When Money's Tight, Expand Your DIY Skills

Mary Butler

It can be tough to justify home improvement when economic times are lean. But thanks to countless do it yourself classes, books, and other resources and how-to websites, including Old House Web, there's no reason to put smaller-scale projects on the backburner. Even if you're not the handiest person on the block, tackling DIY projects is easier than ever, if you have the time and inclination to learn what you need to know.  

Do It Yourself: Home Repairs 101
If you've ever taken (or thought about taking) a language or cooking class offered through your local community college or recreation center, you might also consider enrolling in a similar class focused on home maintenance and improvement. Often classified under "continuing education," communities across the nation traditionally offer inexpensive courses on basic home repairs. 

These classes may cover how to: work with basic electrical problems involving switches, outlets, and fixtures, fix leaky faucets, toilet valves, and gaskets, maintain and clean refrigerators, furnaces, and air conditioners, use power tools, identify and use different types of lumber and fasteners, finish and repair drywall, re-glaze windows, as well as basics such as hanging shelves and installing deadbolts, among other things.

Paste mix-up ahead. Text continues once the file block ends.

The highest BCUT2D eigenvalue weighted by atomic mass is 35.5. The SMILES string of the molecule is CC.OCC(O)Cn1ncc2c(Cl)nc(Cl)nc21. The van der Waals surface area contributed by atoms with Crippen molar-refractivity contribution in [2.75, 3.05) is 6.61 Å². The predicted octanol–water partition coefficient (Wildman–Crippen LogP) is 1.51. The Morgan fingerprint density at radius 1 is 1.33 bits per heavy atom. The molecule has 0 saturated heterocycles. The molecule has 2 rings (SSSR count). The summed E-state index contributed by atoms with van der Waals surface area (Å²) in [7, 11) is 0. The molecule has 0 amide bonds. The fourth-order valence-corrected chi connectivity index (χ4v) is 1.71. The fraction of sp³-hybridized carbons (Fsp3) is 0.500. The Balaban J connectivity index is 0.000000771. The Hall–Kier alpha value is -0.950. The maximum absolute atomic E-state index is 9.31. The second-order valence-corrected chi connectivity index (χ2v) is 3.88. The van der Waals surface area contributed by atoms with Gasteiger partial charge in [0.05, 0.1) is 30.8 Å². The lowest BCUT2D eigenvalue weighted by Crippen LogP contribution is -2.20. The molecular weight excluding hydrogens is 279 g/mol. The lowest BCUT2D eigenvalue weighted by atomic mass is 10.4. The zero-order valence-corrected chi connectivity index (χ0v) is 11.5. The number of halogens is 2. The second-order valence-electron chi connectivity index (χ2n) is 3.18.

With such practical skills, next time you have a home emergency, instead of reaching for the phone, you can reach for the toolbox. You should be able to fix minor things that are broken and protect and maintain what you have, thereby saving money and reducing stress.

Explore the Online World of DIY
Internet search engines are amazing tools, especially when it comes to home improvement and repairs. Ask a question--any question--and you can instantly receive answers, often including step-by-step instructive photos and video.

Why not benefit from the knowledge and trials and errors of others? This is particularly true for environmentally responsible home remodelers. You can learn how to divert gray water to irrigate your garden or install an inexpensive solar system, without spending thousands of dollars, thanks to information-sharing websites.

Take a look at your do it yourself project list. Maybe you don't need to spend a fortune to hire a professional to insulate your home after all. Now could be a great time to take a class or research a DIY project you've been dying to do but haven't because you didn't want to spend the money. By investing in your DIY skills, you should find that it's an investment that can pay dividends for years to come.  

Minneapolis-St. Paul Star Tribune

About the Author
Mary Butler is a Boulder, Colorado-based writer and editor, who spends much of her free time remodeling an old house.

About the Author
Mary Butler is a Boulder, Colorado based writer and editor, who spends much of her free time remodeling an old house.

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